Meat Industry and NRA Oppose North Carolina Puppy Mill Bill

The North Carolina Meat Industry has joined the fight against a bill the Humane Society of the United States (HSUS) and its vegan president say is meant to protect puppies. They are not alone, joining another unlikely opponent to the bill, the National Rifle Association. Could it be that these organizations are against cleaning up the abuse and maltreatment of dogs so often found in the news? Abuse solely based on the greedy desire to make money selling the puppies?

Or are they opposed to the biggest supporter of the bill (HSUS), and the potential consequences should the bill pass?

Kay Johnson, executive vice president of the Animal Agriculture Alliance, has said “The public is very unaware that the Humane Society of the United States has a very direct agenda to eliminate the use of animals for food.”  National Rifle Association told its members that the bill is “part of the same old lie” by the HSUS, which it says wants to eventually ban all hunting in America.

I am not sure I agree with the NRA statement “Kennel owners who own and train hunting dogs will be hauled into court under the provisions of the legislation and will be forced, at great cost, to put forward an affirmative defense pursuant to the exception,” since in the definitions section of the bill it clearly states:

For purposes of this Article, commercial breeding operations shall not include those kennels or establishments operated primarily for the purpose of boarding or training hunting, sporting, herding, or guide dogs.

However, I do believe that it is a bad thing for HSUS to get a foothold in NC politics, though. Other states are already feeling the pain from that association.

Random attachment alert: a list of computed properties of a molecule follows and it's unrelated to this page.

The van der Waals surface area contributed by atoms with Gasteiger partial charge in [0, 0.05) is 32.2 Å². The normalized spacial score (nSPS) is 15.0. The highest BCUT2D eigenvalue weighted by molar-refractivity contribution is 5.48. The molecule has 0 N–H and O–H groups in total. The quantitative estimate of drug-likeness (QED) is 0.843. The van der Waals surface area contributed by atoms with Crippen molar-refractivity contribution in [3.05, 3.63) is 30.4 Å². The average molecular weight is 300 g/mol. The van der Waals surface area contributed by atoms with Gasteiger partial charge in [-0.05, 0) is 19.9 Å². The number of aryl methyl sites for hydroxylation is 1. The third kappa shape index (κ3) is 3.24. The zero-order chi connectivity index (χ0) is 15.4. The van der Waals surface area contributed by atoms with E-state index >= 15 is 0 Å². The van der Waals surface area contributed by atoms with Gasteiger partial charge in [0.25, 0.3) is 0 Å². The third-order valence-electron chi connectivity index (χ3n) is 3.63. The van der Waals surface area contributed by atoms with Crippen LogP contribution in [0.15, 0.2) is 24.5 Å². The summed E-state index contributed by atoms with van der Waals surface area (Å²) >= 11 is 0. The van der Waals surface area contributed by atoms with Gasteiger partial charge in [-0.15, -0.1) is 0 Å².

For example, Proposition 2, passed in California last November, requires that hens be given room to roam, a move that most feel will drive California egg production out of the state and result in the loss of about 3000 jobs. Paul Shapiro, HSUS spokesman, said “We will be looking to expand the number of states that have implemented these sorts of measures.”

Don’t misunderstand my reservations…I fully support punishing people who abuse any animal, not just the puppy mill owners, to the fullest extent of existing law, and even to strengthen sometimes week cruelty laws. I just don’t want the effort to be spearheaded by a group who has the end goal of taking my pets away from me, and make me eat a vegetarian diet!

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New Dog Behavior Book by Dr. Dodman

This morning, on Good Morning America, they had an interview with Dr. Nicholas H. Dodman, a renowned animal behaviorist with several books to his name. The purpose of the interview? Of course, to promote his newest book on dog behavior, “The Well-Adjusted Dog: Dr. Dodman’s Seven Steps to Lifelong Health and Happiness for Your Best Friend”. This book will lay down a seven step approach to caring for an adult dog, including the dog’s health, behavior and environment. As part of the interview, GMA also posted an excerpt from this book, which can be found at

After reading the preview on the GMA site, I immediately ordered the book. It is a well laid out plan to help anyone understand why their dog does what it does, and what can be done to change unwanted behavior. This book includes such discussions as how much exercise is the right amount for your dog, and why, how what your dog eats, and how much, greatly affects your dog’s behavior, how to truly communicate with your dog, how to be a leader in your dog’s eyes (yes, a leader, not the “Alpha”… Dr Dodman was just a little critical about Milan’s Dog Whisperer methods), and much much more.

If anyone truly wants to understand their dog, and stop unwanted behavior problems, then I highly recommend that they add this book to their library.